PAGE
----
Discover more from Peter’s Newsletter
Making America Great...again.
The story that still astounds nearly every European that I befriend is the one that details my family history. Both sets of my grandparents in the early 1900’s left Sicily with nothing but the desire to live a better life. The world they left was one of grinding poverty with little or no hope for escape. The promise of America gave them the courage to risk what little they had to find their way to New York traveling as barely more than cargo on ships bound westward. None of them could read nor even write their names at the time of their entry. and yet, inch by inch, step by step, they walked through the open door that greeted them and found a way to first survive and then move forward.
My parents born in the ‘20’s survived the Great Depression and then made their contributions to the War effort, all the while taking advantage of opportunities for education and advancement that were unknown to their parents. My father was the first person in his family to have a “white collar” job when he returned after the War as a sign of the advances that were already made. The post war period was the period of the greatest expansion of the US economy and perhaps of any country in the world and my generation were the greatest beneficiaries. The goal of the US Government was the expansion of the middle class and they directed tax policy and investments in education and infrastructure towards accomplishing that goal. Public education guaranteed a quality education to most, but sadly not all, given racial injustice, but even there, Brown vs. Board of Education became a landmark ruling that began the process of not only school integration, but fulfilling the promise of America to all children.
Remember, that during this period of expansion Eisenhower was President and the Republican Party was in power. The highest marginal tax rate was 80%! CEO’s were incentivized to reinvest in their businesses rather than pocket the profits themselves and their workers and the levels of productivity that ensued helped to continue to drive economic expansion. Labor Unions were a way to insure that benefits of expansion were shared and most workers could provide for their families on one income. During that time we built the Interstate Highway system and laid the groundwork for putting the first man on the moon. All of this helped many in my generation to have stable families go to elite schools, gain access to opportunities beyond our parents imaginations and prosper in ways that to my friends here still find unimaginable given where our family journeys began.
This world of opportunity that we in the US have lived and experienced is still what most Europeans hold in awe, and have little belief can be replicated in their own countries…and it’s what saddens them about our current state of affairs. When we fail to fulfill our promise, it reaffirms the belief that there is less hope and possibility in the rest of the world.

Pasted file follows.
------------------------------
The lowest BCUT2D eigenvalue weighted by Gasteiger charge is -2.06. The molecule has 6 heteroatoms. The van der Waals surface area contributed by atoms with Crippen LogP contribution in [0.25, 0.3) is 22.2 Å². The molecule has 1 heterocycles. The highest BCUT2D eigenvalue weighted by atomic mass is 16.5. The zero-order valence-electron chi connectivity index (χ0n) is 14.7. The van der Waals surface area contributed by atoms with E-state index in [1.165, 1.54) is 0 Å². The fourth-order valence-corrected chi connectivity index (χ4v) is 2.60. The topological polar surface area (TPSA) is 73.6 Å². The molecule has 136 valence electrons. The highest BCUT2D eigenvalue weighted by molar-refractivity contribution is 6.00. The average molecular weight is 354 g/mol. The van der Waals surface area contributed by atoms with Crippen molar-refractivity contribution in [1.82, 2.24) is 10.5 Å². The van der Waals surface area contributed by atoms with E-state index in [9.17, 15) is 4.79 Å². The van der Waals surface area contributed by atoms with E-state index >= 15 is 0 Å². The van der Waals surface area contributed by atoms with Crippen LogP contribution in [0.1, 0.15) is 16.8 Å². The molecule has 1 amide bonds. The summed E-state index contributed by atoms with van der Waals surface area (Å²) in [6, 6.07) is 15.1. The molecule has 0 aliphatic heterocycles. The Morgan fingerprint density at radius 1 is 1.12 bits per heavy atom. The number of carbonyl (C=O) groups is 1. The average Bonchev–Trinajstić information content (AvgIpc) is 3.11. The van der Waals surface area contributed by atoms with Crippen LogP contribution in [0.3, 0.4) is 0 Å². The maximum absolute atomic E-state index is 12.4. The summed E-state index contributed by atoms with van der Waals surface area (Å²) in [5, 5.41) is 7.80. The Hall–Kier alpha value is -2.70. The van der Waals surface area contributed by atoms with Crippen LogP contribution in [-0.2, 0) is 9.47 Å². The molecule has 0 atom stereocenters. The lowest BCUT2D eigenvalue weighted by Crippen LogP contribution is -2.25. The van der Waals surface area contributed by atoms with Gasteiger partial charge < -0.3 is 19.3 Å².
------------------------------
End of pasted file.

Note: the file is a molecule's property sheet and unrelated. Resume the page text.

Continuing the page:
The convulsions that our Country is going through at the moment could be the labor pains that deliver a new version of that promise of America; but by no means is its birth assured, as there are very dark outcomes equally possible. While there is an ever clearer consensus emerging of what we do NOT want our Country and our legacy to be there is less clarity about the vision that we share for what we want. We want change; how else to explain Obama voters in key states voting for Trump in 2016? But what kind of change?
For me it’s going back to the vision of post war expansionism: rebuilding the American Middle Class, but this time for all Americans regardless of the color of their skin or their gender identification. We need leadership, not just from the eventual resident of 1600 Pennsylvania Ave. but at all levels of government that share this goal and will fight for it. There are clearly identifiable and very powerful forces that notwithstanding the current convergence of crises want things to “go back to normal” the normal that created the levels of despair and inequality that convinced people that Obama and Trump were the same answer and that has now spilled out into the streets demanding for justice.
We again need to be the land of opportunity, where my story like that of so many others who shared humble beginnings can be shared, and that the access to opportunities that we say define who we are, are available to all. All of us and each of us can help to make it happen and in the process can pay forward the gifts that our grandparents and parents through the miracle of what America was and still can be, gave to us.